Things get messy in the film’s second half however, after much of the excitement has worn off and the audience is expecting a resolution that ties loose ends and brings all the characters into the same sort of thematic plane. Spoiler alert: It never happens. There is no crescendoing moment of truth here – the film never tries to take any of the building narratives from the first hour and turn it into something substantial. Instead, factual events are simply presented to us in an abrupt, matter-of-fact fashion that feels hallow and distant. Yes, things happen to our characters, but what does it all mean? What message is the story trying to tell us?

Not to say that Everest is void of emotion, (there are a number of tear-jerking scenes that evoke some powerful responses) but it never adds up to anything lasting by the film’s end. A hasty, underwritten third act is the final nail in the coffin that degrades a potentially great story into just a slightly-better-than-average one. Tragically, there are hints of  interesting plot points scattered throughout Everest that never really get developed: a budding rivalry between two climbers fizzles out early on, ideas about the commercialization of danger and thrill seeking never get off the ground, and commentary about journalism’s fascination with death and tragedy are kept in the background. By and large, Everest is still a solid film with some truly thrilling moments, but by the time the credits rolled, I couldn’t shake the feeling that the filmmakers might have only just scratched the surface of something much larger and inspiring.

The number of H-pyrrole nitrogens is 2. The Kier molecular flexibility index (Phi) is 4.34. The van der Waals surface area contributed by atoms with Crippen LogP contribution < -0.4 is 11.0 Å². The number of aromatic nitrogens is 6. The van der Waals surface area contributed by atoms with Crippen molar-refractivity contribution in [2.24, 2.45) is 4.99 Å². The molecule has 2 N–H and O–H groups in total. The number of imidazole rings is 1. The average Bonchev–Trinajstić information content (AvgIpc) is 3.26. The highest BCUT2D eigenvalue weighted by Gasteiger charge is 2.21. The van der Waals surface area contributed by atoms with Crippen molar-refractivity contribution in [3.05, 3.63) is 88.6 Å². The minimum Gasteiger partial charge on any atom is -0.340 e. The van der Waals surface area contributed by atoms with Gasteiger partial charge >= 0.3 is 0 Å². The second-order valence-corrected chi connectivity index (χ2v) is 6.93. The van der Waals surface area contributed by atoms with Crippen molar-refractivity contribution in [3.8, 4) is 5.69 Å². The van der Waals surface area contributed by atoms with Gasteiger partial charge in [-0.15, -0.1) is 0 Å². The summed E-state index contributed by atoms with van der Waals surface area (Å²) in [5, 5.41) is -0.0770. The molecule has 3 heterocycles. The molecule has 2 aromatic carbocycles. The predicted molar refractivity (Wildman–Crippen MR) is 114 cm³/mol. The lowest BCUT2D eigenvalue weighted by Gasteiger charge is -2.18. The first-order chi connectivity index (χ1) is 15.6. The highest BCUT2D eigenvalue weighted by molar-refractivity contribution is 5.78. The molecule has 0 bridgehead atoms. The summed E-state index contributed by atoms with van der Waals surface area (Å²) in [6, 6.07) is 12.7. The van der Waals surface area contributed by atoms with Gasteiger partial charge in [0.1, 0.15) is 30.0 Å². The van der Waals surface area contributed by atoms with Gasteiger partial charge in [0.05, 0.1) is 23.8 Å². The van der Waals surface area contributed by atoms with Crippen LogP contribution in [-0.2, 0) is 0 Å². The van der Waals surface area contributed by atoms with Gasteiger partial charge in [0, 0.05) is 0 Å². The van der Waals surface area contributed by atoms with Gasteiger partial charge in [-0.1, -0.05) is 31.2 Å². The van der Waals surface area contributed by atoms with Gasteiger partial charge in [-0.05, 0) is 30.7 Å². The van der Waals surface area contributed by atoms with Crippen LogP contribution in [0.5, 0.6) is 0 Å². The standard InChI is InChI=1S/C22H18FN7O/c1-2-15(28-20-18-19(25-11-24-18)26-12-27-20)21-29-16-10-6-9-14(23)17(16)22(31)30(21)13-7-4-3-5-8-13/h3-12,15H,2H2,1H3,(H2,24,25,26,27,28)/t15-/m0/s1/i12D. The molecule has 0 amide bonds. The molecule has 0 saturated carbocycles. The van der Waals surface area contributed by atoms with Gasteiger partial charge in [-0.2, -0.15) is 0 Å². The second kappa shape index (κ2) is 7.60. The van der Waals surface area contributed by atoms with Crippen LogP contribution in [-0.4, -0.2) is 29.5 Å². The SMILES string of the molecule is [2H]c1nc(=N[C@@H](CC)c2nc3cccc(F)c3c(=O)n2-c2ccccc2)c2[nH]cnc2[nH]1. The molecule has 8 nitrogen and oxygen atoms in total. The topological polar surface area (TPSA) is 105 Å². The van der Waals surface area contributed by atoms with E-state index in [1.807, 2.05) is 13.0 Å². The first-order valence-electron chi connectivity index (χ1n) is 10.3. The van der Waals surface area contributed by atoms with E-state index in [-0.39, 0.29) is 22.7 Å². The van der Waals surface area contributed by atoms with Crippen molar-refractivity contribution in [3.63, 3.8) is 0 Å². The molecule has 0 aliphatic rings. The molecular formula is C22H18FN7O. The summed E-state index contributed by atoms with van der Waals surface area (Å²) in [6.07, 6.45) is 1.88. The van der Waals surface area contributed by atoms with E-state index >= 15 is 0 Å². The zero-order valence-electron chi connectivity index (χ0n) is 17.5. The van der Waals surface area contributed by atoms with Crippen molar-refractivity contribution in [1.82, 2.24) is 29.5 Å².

Bottom Line: Boasting an incredible cast and gorgeous visuals, Everest is a fast-paced epic spectacle that is unfortunately slight on drama or lasting thematic material. 

“I’m king of the world!” – Yeah, we all know how this is going to end now.

Rating: 6/10 

Film Recipie: The Grey 2.0 + Australian accents 

 

Southpaw (2015)

15 Aug

Billy Hope (Jake Gyllenhaal) is the World Light Heavyweight Boxing Champion, enjoying a life of celebrity and wealth with his beautiful wife Maureen (Rachel McAdams) and daughter Leila (Oona Laurence). Billy’s life soon spirals out of control however, soon after losing his wife in a bizarre act of violence spurred on by a competing boxer.  The stakes are raised when Billy’s child is taken into custody by Child Protection Services, and it’s up to Billy to piece his life back together if he wants his daughter (yawn) back.